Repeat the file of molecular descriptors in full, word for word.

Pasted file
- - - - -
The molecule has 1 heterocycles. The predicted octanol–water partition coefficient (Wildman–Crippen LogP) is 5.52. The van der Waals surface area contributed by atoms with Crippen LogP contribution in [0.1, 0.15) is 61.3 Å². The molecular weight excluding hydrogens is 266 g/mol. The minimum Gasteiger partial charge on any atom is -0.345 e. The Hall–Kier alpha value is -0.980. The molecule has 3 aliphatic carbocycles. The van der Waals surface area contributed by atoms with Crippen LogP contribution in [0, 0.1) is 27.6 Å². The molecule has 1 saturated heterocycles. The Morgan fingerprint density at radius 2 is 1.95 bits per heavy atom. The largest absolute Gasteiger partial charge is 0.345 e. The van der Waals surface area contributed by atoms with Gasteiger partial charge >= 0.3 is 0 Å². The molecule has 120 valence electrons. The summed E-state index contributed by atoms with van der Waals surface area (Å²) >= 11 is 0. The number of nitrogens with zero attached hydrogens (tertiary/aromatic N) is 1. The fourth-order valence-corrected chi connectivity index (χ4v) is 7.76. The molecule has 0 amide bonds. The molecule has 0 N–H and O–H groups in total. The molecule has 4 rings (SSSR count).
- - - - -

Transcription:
The molecule has 1 heterocycles. The predicted octanol–water partition coefficient (Wildman–Crippen LogP) is 5.52. The van der Waals surface area contributed by atoms with Crippen LogP contribution in [0.1, 0.15) is 61.3 Å². The molecular weight excluding hydrogens is 266 g/mol. The minimum Gasteiger partial charge on any atom is -0.345 e. The Hall–Kier alpha value is -0.980. The molecule has 3 aliphatic carbocycles. The van der Waals surface area contributed by atoms with Crippen LogP contribution in [0, 0.1) is 27.6 Å². The molecule has 1 saturated heterocycles. The Morgan fingerprint density at radius 2 is 1.95 bits per heavy atom. The largest absolute Gasteiger partial charge is 0.345 e. The van der Waals surface area contributed by atoms with Gasteiger partial charge >= 0.3 is 0 Å². The molecule has 120 valence electrons. The summed E-state index contributed by atoms with van der Waals surface area (Å²) >= 11 is 0. The number of nitrogens with zero attached hydrogens (tertiary/aromatic N) is 1. The fourth-order valence-corrected chi connectivity index (χ4v) is 7.76. The molecule has 0 amide bonds. The molecule has 0 N–H and O–H groups in total. The molecule has 4 rings (SSSR count).